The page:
Good figure-8 mics have very deep nulls off-axis, and for Dooley, this is a hugely valuable property when trying to fulfil Wally Heider's principle of achieving as much as possible through mic placement alone. "That's the key to the interaction between the mics and the room, and with the PA system. How does the microphone sound on the dark side, where it has less output, and how does that influence your bleed? How much can you let the musicians hear each other, and how much do you have to block them out and run on headphones? Our rule of thumb is that the more the musicians can hear each other and play with eye contact, the less they have to think about technical stuff, like not liking the headphone mix. Everyone having 24 tracks of headphone mix burns through a huge amount of time, and starts putting technology in the way.”
Ribbon microphones have a reputation for fragility; according to Wes Dooley, this is largely undeserved, though he acknowledges that sudden blasts of air are a hazard. "People say the mics are fragile — but a sneeze can be in the 50 to 100 mile-an-hour range!” And many failures are down to user error. Dooley recalls a conversation with an engineer at United/Western about a particularly egregious example: "The mic setup guys at Western had rolled a mic stand, in the wind and rain, with an RCA 77 on it and no plastic around the microphone, between Western and United, a block away.” The engineer at United told them to roll it right back and explain to the chief engineer at Western what they had done. Another time, a customer enquiring about a repair on a Coles 4038 explained that the weight of the mic meant the stand kept falling over. After the third time it had fallen over, the mic had stopped working. Dooley suggested investing in a gym weight to place on the base of the stand.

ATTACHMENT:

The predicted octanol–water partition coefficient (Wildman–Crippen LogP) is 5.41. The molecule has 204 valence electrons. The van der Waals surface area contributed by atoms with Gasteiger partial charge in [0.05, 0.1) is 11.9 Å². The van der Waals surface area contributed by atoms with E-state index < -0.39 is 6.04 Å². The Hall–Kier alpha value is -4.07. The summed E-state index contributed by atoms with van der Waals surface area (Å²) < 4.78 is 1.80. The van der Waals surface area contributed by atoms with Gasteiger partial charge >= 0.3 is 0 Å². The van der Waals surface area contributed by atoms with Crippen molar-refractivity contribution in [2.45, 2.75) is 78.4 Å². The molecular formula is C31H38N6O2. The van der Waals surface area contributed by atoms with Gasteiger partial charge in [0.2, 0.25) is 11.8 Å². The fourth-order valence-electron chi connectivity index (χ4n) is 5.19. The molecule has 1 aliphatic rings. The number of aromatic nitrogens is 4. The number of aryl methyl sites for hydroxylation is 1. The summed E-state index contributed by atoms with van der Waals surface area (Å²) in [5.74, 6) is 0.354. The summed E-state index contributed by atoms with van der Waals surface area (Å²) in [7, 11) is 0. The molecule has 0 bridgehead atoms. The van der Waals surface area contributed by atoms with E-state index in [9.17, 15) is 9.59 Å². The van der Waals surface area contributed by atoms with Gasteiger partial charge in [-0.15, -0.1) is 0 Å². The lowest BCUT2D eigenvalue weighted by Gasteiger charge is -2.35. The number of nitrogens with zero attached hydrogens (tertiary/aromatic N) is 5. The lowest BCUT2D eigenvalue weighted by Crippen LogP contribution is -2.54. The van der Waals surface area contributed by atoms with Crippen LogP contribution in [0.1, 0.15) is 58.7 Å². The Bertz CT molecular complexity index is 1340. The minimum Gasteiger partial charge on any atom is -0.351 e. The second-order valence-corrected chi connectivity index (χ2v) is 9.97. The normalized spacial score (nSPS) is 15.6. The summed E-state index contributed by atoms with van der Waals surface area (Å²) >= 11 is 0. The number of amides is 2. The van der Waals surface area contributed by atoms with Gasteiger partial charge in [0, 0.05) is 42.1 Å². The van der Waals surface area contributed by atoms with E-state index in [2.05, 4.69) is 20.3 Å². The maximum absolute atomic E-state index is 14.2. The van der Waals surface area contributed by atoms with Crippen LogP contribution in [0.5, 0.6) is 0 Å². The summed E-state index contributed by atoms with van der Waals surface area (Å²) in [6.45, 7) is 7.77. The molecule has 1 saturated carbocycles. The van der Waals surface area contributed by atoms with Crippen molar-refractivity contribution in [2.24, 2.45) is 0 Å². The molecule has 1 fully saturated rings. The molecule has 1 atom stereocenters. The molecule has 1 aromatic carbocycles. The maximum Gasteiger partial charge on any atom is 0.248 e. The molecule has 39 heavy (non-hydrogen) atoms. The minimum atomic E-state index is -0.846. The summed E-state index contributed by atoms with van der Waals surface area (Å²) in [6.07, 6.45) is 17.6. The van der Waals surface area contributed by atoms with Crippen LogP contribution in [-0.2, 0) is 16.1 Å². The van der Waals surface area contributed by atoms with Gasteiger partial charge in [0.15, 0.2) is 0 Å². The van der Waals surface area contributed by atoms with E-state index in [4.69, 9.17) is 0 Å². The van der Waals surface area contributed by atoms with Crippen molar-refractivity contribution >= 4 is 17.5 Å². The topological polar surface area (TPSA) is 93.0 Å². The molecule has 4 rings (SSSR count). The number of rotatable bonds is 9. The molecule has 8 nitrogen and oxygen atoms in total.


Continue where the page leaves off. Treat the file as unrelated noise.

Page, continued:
In fact, there's a trade-off between transient response (which is best in a ribbon with very low mass) and durability, as newer ribbon designs have shown. Mics such as the Fostex M11RP and M88RP, for instance, featured an aluminium ribbon on a circular plastic substrate. "You can do things like the printed circuit ribbons that Fostex did, which were like neodymium-magnet headphone drivers turned into a microphone. The Crowley & Tripp approach, now bought by Shure, is the same, except that you're holding the ribbon at the ends instead of all the way round, like a moving-coil diaphragm. It weighs more, but when something really bad happens, like when someone unplugs a guitar amplifier and the cone jumps out an inch, you're going to trash pretty much anything other than the Crowley & Tripp/Shure. The thing I love about the Shure is that it's in the same tradition as the SM57 and 58. You can take it anywhere and it's not going to hurt. For years I told people the Shure SM81 was the microphone to use on the junior high school stage. You need a mic which will take repeated drops from four feet.”
On the other hand, Wes Dooley does agree with another widely held belief about ribbon mics: that their performance is quite dependent on the choice of mic preamp and, in particular, that low-impedance inputs don't get the best out of them. "There's a really good 1950's paper that an engineer wrote about how at resonance, a mic's impedance rises dramatically, just like any loudspeaker. A mic with a narrow, high-Gauss gap like the RCA 77 goes up into the 1400-1800Ω range from a nominal 250Ω. If you're going into a 1000Ω input impedance, you have dips in the output of more than 6dB at resonance. A typical resonance for those ribbons would be around 50Hz. As one person said when we loaned them an AEA 18,000+Ω input impedance preamp, 'I didn't know 77s had any bass!' He'd never heard them with the right electronics before.”